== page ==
“Although I’d never heard of his sire, on his dam side his mother was by Fastnet Rock (Danehill) and that’s what appealed to me. So they must have thought a bit of the mother to breed to Fastnet.

“He won six stakes' races, Need I Say More, and he was sold for a very good return on my investment to Hong Kong.

“I was in Avantage (Fastnet Rock), who won nine Group Ones and was sold as a broodmare for huge money (a global online record for a broodmare - $4.1 million), Entriviere (Tavistock) made $900,000, and we’ve sold a couple lately for $400,000 and $380,000, and $150,000. It all adds up.

“I enjoy the challenge of determining which horses I want to be involved in. I’ve been aware that Ellerslie Racecourse will return and race for increased stakes, and Australia is the richest racing county I the world and Te Akau has a base there now, so I thought let’s be part of it.

“To be honest, I think I’ve been very lucky, and I try and spread the word about Te Akau and being involved with them.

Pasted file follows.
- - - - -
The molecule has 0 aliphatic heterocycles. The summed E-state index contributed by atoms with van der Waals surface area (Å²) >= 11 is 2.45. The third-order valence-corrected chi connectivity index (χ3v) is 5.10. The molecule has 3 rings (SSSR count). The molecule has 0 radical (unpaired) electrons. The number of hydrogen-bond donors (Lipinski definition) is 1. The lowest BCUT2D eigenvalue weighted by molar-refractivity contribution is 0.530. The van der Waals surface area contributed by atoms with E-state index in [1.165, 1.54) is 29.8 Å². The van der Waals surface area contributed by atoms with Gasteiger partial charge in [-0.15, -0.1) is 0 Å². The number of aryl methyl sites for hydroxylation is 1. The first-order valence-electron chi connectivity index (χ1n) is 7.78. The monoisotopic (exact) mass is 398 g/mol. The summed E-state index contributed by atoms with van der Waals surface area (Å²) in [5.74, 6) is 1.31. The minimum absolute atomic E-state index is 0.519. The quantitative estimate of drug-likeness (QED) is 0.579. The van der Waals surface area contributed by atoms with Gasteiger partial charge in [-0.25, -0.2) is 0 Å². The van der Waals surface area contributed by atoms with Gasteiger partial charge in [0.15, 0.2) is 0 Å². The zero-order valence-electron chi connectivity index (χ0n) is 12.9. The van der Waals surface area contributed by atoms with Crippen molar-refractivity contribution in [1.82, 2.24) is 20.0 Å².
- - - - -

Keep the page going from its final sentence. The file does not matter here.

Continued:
“But you have to appreciate that everybody looks at situations differently. I’ve been lucky that I’ve worked out my way, but others go down their paths and may do the right or wrong things. Some have been disappointed, but, as I say, everyone thinks differently.

“In whatever I’ve done, I’ve always wanted to go to the top of the tree and Te Akau is the tops. They are a tremendous firm to deal with and I cannot fault them at all. That’s what I want in life. I’ve always wanted the best and I’ve got the best – their communication, everything they do is what I want.

“I’m not in it to make money, but I am making money. I’ve got money left over and we’re still selling horses and getting involved in new ones too.

“I’m a farmer, was farming for sixty years, and I know all about animals and their injuries. And I accept fully what can happen to racehorses.

“We’ve got all this racing coming up over Christmas and New Year, but I’m retired now so I’ll take the time to watch it.

“I believe interests like this are what keeps one alive and I’ve got no intentions of dying because I’ve got too many horses to watch. It’s been great fun and I’ve had some success.

“Interestingly, the first two horses I went into with Te Akau didn't measure up so they retired them from the stable. But the next two I got involved in were Avantage and Irish Cream. Obviously we all know what Avantage achieved, but Irish Cream she won her only race by lengths and then got bone chips in her knee, and she sold for a great price on Gavelhouse.